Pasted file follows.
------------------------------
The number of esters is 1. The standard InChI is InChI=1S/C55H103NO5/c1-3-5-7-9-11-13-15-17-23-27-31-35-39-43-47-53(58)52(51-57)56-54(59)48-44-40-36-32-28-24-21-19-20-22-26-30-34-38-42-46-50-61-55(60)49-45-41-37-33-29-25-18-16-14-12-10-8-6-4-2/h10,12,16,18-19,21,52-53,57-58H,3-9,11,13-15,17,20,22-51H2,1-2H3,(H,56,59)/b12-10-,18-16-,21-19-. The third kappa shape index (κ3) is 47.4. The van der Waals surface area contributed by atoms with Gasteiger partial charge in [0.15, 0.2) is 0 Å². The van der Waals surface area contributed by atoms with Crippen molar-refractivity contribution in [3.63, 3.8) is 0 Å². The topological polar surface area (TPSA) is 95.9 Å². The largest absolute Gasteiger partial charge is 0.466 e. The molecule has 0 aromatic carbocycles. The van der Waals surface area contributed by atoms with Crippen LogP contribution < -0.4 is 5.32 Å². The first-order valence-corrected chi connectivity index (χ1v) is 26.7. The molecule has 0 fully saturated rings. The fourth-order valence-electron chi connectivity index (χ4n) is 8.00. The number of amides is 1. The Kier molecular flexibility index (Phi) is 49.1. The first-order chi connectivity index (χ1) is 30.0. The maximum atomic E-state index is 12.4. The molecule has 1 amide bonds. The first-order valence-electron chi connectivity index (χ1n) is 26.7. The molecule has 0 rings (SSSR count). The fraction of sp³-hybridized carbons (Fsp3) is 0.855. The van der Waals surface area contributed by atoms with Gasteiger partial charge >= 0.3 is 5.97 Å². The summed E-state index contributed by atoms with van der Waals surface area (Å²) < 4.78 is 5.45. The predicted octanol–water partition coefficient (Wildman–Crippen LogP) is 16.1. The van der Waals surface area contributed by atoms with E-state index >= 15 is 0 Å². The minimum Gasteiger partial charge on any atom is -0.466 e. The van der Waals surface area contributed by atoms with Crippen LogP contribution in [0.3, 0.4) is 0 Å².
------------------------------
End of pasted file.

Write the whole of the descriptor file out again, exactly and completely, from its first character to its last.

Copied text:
The number of esters is 1. The standard InChI is InChI=1S/C55H103NO5/c1-3-5-7-9-11-13-15-17-23-27-31-35-39-43-47-53(58)52(51-57)56-54(59)48-44-40-36-32-28-24-21-19-20-22-26-30-34-38-42-46-50-61-55(60)49-45-41-37-33-29-25-18-16-14-12-10-8-6-4-2/h10,12,16,18-19,21,52-53,57-58H,3-9,11,13-15,17,20,22-51H2,1-2H3,(H,56,59)/b12-10-,18-16-,21-19-. The third kappa shape index (κ3) is 47.4. The van der Waals surface area contributed by atoms with Gasteiger partial charge in [0.15, 0.2) is 0 Å². The van der Waals surface area contributed by atoms with Crippen molar-refractivity contribution in [3.63, 3.8) is 0 Å². The topological polar surface area (TPSA) is 95.9 Å². The largest absolute Gasteiger partial charge is 0.466 e. The molecule has 0 aromatic carbocycles. The van der Waals surface area contributed by atoms with Crippen LogP contribution < -0.4 is 5.32 Å². The first-order valence-corrected chi connectivity index (χ1v) is 26.7. The molecule has 0 fully saturated rings. The fourth-order valence-electron chi connectivity index (χ4n) is 8.00. The number of amides is 1. The Kier molecular flexibility index (Phi) is 49.1. The first-order chi connectivity index (χ1) is 30.0. The maximum atomic E-state index is 12.4. The molecule has 1 amide bonds. The first-order valence-electron chi connectivity index (χ1n) is 26.7. The molecule has 0 rings (SSSR count). The fraction of sp³-hybridized carbons (Fsp3) is 0.855. The van der Waals surface area contributed by atoms with Gasteiger partial charge >= 0.3 is 5.97 Å². The summed E-state index contributed by atoms with van der Waals surface area (Å²) < 4.78 is 5.45. The predicted octanol–water partition coefficient (Wildman–Crippen LogP) is 16.1. The van der Waals surface area contributed by atoms with E-state index >= 15 is 0 Å². The minimum Gasteiger partial charge on any atom is -0.466 e. The van der Waals surface area contributed by atoms with Crippen LogP contribution in [0.3, 0.4) is 0 Å².